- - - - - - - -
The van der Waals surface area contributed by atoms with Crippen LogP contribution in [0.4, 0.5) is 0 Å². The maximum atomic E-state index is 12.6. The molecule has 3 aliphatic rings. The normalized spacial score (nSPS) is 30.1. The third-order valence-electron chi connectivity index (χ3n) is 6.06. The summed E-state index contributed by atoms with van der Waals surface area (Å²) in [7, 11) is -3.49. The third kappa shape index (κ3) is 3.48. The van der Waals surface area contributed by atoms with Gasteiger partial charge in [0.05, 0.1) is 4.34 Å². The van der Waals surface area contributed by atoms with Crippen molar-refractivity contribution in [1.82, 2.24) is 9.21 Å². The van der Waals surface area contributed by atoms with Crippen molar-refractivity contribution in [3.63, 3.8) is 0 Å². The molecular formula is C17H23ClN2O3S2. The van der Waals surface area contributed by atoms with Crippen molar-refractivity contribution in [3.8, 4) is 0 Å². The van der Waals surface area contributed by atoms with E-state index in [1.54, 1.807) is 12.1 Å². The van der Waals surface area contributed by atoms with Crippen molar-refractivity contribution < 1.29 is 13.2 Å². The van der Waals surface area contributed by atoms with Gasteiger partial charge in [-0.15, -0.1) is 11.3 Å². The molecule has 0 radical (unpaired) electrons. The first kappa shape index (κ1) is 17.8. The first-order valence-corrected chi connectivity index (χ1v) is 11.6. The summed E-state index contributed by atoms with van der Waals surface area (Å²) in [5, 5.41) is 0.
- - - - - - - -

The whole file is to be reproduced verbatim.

The van der Waals surface area contributed by atoms with Crippen LogP contribution in [0.4, 0.5) is 0 Å². The maximum atomic E-state index is 12.6. The molecule has 3 aliphatic rings. The normalized spacial score (nSPS) is 30.1. The third-order valence-electron chi connectivity index (χ3n) is 6.06. The summed E-state index contributed by atoms with van der Waals surface area (Å²) in [7, 11) is -3.49. The third kappa shape index (κ3) is 3.48. The van der Waals surface area contributed by atoms with Gasteiger partial charge in [0.05, 0.1) is 4.34 Å². The van der Waals surface area contributed by atoms with Crippen molar-refractivity contribution in [1.82, 2.24) is 9.21 Å². The van der Waals surface area contributed by atoms with Crippen molar-refractivity contribution in [3.63, 3.8) is 0 Å². The molecular formula is C17H23ClN2O3S2. The van der Waals surface area contributed by atoms with Crippen molar-refractivity contribution in [3.8, 4) is 0 Å². The van der Waals surface area contributed by atoms with E-state index in [1.54, 1.807) is 12.1 Å². The van der Waals surface area contributed by atoms with Crippen molar-refractivity contribution < 1.29 is 13.2 Å². The van der Waals surface area contributed by atoms with Gasteiger partial charge in [-0.15, -0.1) is 11.3 Å². The molecule has 0 radical (unpaired) electrons. The first kappa shape index (κ1) is 17.8. The first-order valence-corrected chi connectivity index (χ1v) is 11.6. The summed E-state index contributed by atoms with van der Waals surface area (Å²) in [5, 5.41) is 0.